Animation in America once consisted of icons like Snow White, Mickey Mouse and Bug Bunny. But those icons are changing. These days, it’s just as likely to mean giant fighting cyborgs, kinetic action and sinister monsters. A large part of the reason for the increasing growth in popularity of Japanese animation is Katsuhiro Otomo’s 1988 masterpiece Akira. It’s the anime that brought the genre to our attention here in the West.
Otomo’s new creation, entitled Steamboy, which was almost eight years in the making, is the first full-length feature he has directed since doing Akira. In the true spirit of Japanese anime, it is a kinetic-paced action film that thumps along with incredible visuals and meticulously researched period settings.
But while the sets are created with great care and pride, character development is traced from a mixture of cliche American icons like Young Indiana Jones and Lara Croft, among other. There’s so much going on at one time, that it becomes hard to get to know that characters.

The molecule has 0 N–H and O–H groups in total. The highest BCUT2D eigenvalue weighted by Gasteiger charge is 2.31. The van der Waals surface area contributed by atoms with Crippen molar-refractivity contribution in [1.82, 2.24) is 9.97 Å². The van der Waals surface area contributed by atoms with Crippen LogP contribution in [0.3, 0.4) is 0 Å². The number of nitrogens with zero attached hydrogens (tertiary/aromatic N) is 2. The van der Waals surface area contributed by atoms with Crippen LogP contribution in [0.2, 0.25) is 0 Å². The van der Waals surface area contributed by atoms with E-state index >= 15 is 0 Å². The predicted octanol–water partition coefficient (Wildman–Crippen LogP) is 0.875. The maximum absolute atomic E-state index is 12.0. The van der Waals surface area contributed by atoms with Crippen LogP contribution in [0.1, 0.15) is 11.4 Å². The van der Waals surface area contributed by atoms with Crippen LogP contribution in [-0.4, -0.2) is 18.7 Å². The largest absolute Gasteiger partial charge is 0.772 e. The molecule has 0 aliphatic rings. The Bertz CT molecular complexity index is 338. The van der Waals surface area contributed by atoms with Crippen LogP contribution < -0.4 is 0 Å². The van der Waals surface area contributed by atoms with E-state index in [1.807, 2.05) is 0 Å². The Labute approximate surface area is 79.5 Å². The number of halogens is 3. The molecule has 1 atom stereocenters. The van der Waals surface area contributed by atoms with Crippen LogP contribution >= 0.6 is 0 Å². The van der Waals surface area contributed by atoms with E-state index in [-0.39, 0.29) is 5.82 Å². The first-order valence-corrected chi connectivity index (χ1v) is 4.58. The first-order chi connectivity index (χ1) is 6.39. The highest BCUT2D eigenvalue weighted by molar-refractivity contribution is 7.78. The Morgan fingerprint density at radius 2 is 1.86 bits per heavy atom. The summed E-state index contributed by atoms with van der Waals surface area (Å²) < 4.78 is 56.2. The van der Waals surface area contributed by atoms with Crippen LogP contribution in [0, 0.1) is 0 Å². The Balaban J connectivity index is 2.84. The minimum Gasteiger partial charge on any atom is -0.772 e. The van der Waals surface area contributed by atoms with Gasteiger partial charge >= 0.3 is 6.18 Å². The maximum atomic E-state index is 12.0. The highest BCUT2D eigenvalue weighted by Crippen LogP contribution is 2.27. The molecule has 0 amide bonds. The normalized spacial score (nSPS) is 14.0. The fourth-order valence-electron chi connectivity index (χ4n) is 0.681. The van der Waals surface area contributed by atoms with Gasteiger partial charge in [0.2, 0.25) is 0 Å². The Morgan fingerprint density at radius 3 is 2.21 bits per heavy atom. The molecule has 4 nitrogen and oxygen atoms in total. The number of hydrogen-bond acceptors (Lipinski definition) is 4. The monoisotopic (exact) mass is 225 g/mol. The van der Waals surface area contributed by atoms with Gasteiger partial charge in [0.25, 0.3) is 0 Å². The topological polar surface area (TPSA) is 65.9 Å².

The film is set in Victorian England during the 1850s. A scientific invention called a Steam Ball is secretly entrusted to young Ray Steam by his scientist grandfather, who wants to keep it away from an evil arms manufacturing company. Ray is kidnapped by agents of the company, who take him to their giant steam-powered city, the Steam Castle. The Steam Castle is a grand set piece, that truly continues the tradition of lush settings in this genre of film. Ray now has to steal back the invention and escape the castle.
Steamboy will no doubt be a huge hit with anime fans, who’ll love its 19th century locations and mechanical machinery. The only drawback to the film is that the focus on the action and sets, almost completely drowns out worthwhile any character development. The sound design and score (by Steve Jablonsky) are knocked out of the park for this genre of film. But the schoolboy science fiction subject matter will limit its appeal. I loved the high number of action scenes which many recent anime films I have watched tend to water down with hard to understand background information.
Overall, it is definitely a visual masterpiece, and if you adore action, it won’t let you down. I don’t think we will get any new animation icons out of this one, but eye-candy’s good too!
Check out photos, a full synopsis of the film and more RIGHT HERE
© 2005 By Hand Media, Review by Rene Carson